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It’s a thorny issue that’s becoming even more relevant in our information-obsessed age. So what motivates us to go digging?

In 2019, Professor Susan Moore from Swinburne University of Technology, along with Professor Doreen Rosenthal AO from The University of Melbourne, carried out research on 775 hobbyist family historians to examine the motivations for investigating ancestry. The study found that while nearly all respondents experienced joy or pride at their results, nearly two thirds (63 per cent) also experienced strong negative emotions. “There seems to be little attention given to the ethical boundaries around home DNA testing kits, or preparing people for the potential emotional and psychological risks that may be evoked,” says clinical psychologist, Dr Alissa Knight.

“No matter what type of information is revealed, this type of unexpected discovery will trigger some type of emotion for most people, whether that’s sadness, happiness, anger, shock, anxiety or panic. Depending on the individual’s level of emotional resilience, this could have detrimental consequences.” Moore and Rosenthal identified five common triggers from at-home DNA kit findings; ancestors behaving badly, ancestors treated cruelly, sad stories, family secrets and betrayal, and moral dilemmas caused by the findings. Yet nowhere in these at-home kits does it provide a warning that a person’s discoveries could impact them long after the report lands in their inbox.

Accredited testing facility, DNALabs, on the other hand, does issue a health warning – on their pamphlet and application form. “The result of DNA testing may have a significant impact on the people being tested,” it reads. “We recommend you consider these matters carefully and discuss them with a trusted healthcare professional.” According to spokesperson Emma Solly, “Testing is highly emotive and can change peoples lives.”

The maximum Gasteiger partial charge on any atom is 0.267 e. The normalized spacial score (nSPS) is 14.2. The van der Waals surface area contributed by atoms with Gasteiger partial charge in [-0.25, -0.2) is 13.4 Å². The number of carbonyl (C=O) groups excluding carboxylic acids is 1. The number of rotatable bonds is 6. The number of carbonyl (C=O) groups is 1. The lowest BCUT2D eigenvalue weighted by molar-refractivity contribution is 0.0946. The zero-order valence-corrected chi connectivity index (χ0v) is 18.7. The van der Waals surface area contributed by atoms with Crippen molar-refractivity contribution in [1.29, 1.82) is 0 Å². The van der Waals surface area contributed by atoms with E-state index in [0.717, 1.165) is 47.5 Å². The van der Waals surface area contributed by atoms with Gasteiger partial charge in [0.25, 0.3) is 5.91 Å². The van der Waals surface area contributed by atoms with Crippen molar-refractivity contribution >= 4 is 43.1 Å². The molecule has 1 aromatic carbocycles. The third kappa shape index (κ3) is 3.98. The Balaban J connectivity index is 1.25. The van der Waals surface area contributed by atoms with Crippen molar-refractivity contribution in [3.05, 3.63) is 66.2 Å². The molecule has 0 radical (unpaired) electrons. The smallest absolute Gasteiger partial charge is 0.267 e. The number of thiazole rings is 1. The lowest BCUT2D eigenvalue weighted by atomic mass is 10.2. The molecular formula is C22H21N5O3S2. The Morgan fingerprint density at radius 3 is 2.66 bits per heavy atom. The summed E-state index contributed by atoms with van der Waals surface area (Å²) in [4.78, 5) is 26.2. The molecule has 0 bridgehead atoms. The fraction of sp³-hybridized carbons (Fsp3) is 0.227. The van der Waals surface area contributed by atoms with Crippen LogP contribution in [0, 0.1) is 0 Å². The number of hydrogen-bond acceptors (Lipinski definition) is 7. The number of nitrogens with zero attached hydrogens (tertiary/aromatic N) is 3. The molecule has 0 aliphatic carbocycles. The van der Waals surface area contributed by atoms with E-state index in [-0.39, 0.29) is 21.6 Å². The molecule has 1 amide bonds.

Some testing kits also analyse bioinformatics, genetic predispositions and personality traits. Sophisticated versions of these tests claim to accurately indicate risk of developing conditions such as Alzheimer’s and Parkinson’s, as well as the BRCA gene, linked with breast and ovarian cancer. While arming people with health information can’t be undervalued, experts say results are often hard to interpret without proper guidance, and can open the door to potential misinterpretation.

The other thing to note? A genetic predisposition isn’t as dramatic or certain as it seems, and lifestyle factors can alter whether it actually comes to fruition. “It’s a statistic based on probability,” explains Dr Knight. “It doesn’t necessarily mean it will happen, because no genetic testing is 100 per cent accurate.”

So do you opt for enlightenment or blissful ignorance? Of course, it’s a personal choice. But anyone considering delving into their genetic make-up should be adequately warned. After all, once Pandora’s box has been opened, it can be tricky to shut.

How to deal with a health curve 

Be kind to yourself 

If you’ve discovered information you weren’t expecting, this is a time to be extra kind to yourself, suggests Dr Knight. Inject some self-care into your routine, whether that’s yoga, running, the gym, whatever works.

Carve out space 

Keep things in perspective. You may need to create some distance from the results for a while, until you’re eventually ready to read them again – if ever. The timeline is completely up to you, adds Dr Knight.

Reclaim your power 

Despite the results, remember you choose what information you accept, and what you do with it. Lifestyle changes like diet and exercise can have a positive impact on reducing the risk of many genetic conditions.